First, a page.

|Nick Drake - Family Tree (Bonus Track Version)|
|Music Download Reviews Pop|
|Written by K L Poore|
|Wednesday, 01 August 2007|
I want to be clear from the start: Family Tree initially seems to be a collection primarily for Nick Drake aficionados or obsessive completists. Many of the cuts are very lo-fi, and the home recorder hiss on “They’re Leaving Me Behind” or the creak of an accidental door opening on Dylan’s “Tomorrow Is a Long Time,” would probably put a casual listener off, but believe me, if you stay with it you’ll ultimately be rewarded. And for the die-hard Drake fan there’s a treasure of small clues to be found and discoveries to be had.
In listening to Family Tree you realize how amazing a guitarist Nick Drake was. Listening to these raw recordings takes you beyond the mythic haze of his solitary life and the mystery of his lonely death to reveal a finger-picking genius of stunning proportions. Listen to his take on Robin Frederick’s “Been Smokin’ Too Long,” or Jackson C. Frank’s “Blues Run the Game” and you’ll find yourself asking, who’s the other guitar player? Knowing it is Drake by himself gives new meaning to the story of his incessant practicing. His mother Dolly, who sings in a traditional English music hall style on two of his songs, “Poor Mum” and “Do you Ever Remember?,” has said she would hear him up all night playing, innocently saying that she thought that he wrote his best melodies in the early hours.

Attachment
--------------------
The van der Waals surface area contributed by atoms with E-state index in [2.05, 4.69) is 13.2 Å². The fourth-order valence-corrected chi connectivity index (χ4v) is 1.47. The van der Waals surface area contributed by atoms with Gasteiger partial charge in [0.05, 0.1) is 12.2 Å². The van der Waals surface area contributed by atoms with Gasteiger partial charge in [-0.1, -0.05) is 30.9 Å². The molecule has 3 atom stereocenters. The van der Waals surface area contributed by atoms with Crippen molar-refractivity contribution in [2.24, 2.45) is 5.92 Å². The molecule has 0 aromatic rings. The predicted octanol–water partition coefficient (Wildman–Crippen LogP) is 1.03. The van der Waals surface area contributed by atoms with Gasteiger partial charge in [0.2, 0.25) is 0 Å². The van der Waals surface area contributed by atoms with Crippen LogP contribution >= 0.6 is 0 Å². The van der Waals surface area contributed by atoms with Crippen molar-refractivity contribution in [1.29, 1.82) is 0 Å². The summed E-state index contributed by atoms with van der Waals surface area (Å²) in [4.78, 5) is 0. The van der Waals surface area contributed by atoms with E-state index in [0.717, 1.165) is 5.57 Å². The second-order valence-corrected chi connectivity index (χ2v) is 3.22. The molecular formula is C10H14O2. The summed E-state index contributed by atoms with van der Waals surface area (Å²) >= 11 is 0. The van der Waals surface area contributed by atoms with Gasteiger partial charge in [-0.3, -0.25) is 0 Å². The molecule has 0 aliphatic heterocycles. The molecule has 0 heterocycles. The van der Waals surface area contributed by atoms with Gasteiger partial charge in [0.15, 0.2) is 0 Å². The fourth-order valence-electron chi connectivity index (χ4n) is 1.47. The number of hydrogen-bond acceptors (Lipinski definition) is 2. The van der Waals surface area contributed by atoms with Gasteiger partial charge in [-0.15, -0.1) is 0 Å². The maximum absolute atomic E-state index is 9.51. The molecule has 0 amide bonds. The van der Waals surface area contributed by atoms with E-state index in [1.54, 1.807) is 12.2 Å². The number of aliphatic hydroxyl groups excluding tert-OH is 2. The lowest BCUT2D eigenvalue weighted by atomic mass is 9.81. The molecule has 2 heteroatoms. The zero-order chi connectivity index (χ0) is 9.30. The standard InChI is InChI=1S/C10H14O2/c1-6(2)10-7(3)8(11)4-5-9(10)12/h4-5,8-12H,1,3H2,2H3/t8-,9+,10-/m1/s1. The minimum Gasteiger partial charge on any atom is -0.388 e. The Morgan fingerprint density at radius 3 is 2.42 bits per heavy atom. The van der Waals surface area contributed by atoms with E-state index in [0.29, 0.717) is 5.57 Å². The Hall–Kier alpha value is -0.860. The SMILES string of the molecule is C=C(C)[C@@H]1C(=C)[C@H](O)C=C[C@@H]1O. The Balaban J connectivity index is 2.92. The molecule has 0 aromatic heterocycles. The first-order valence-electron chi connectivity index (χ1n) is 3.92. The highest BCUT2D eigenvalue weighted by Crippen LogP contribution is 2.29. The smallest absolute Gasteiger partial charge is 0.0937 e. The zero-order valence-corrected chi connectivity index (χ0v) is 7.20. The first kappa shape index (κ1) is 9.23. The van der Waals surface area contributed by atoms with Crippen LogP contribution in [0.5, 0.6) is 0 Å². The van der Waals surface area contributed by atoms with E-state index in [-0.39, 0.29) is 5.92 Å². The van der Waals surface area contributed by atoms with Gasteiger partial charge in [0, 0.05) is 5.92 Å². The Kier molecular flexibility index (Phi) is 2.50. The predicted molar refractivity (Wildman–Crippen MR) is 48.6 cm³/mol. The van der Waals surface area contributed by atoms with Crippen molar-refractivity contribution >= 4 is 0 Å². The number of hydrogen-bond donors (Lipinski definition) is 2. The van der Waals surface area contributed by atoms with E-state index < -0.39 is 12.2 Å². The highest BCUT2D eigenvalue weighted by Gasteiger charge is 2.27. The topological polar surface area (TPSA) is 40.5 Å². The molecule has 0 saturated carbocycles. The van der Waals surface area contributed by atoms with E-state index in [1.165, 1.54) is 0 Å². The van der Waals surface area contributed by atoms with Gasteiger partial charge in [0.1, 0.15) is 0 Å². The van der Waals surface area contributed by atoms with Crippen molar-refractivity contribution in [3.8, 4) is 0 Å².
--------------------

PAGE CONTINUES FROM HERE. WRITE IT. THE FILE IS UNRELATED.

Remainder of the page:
With this, his story becomes more real and a little bit of the haze lifts away, to show a man who practiced day and night in order to be perfect. And then it is easier to understand how, as he sunk into the despair of mental illness, he would walk away from live performances. Unable to match the perfection he expected and heard in his head, he retreated from the world.
Drake’s voice on Family Tree is as pure, and sometimes sullen, as a fan would expect, but on the traditional blues numbers you’re presented with a surprise. A little sweeter, maybe even a little more flexible, sometimes approaching falsetto, he almost swings as he joyously works through numbers such as the Reverend Gary Davis’ “Cocaine Blues.” The affectation of his pronunciation of the word “cocaine” may be a bit distracting to an American audience, but I imagine it is no more so than Jackson Brown’s oh-so-California Running On Empty version is to Brits.
Fans of Drake’s have heard many of these songs in bootleg versions over the years (the bonus track edition of Family Tree has a very generous 29 cuts) and have already been able to compare the studio recordings of Five Leaves Left’s “Day is Done” and “Way to Blue” to those on this release. As beautiful as the originals and their string arrangements are, I prefer these two raw recordings. And Drake’s solo piano rendition of “Way to Blue” has taken its place next to “Road,” from Pink Moon, as one of my favorite songs.
Even though there is nothing as haunting, or as gratifying creatively, as “Black Eyed Dog” from the Time of No Reply compilation, Nick Drake’s Family Tree proves to be a look into his literal and creative genealogy. The family’s musical talent is on display with a quick reading of a Mozart Trio for clarinet, viola and piano, and the joy in the recording is evident, something that anyone familiar with the Drake mythos wouldn’t expect from any sort of release with his name attached.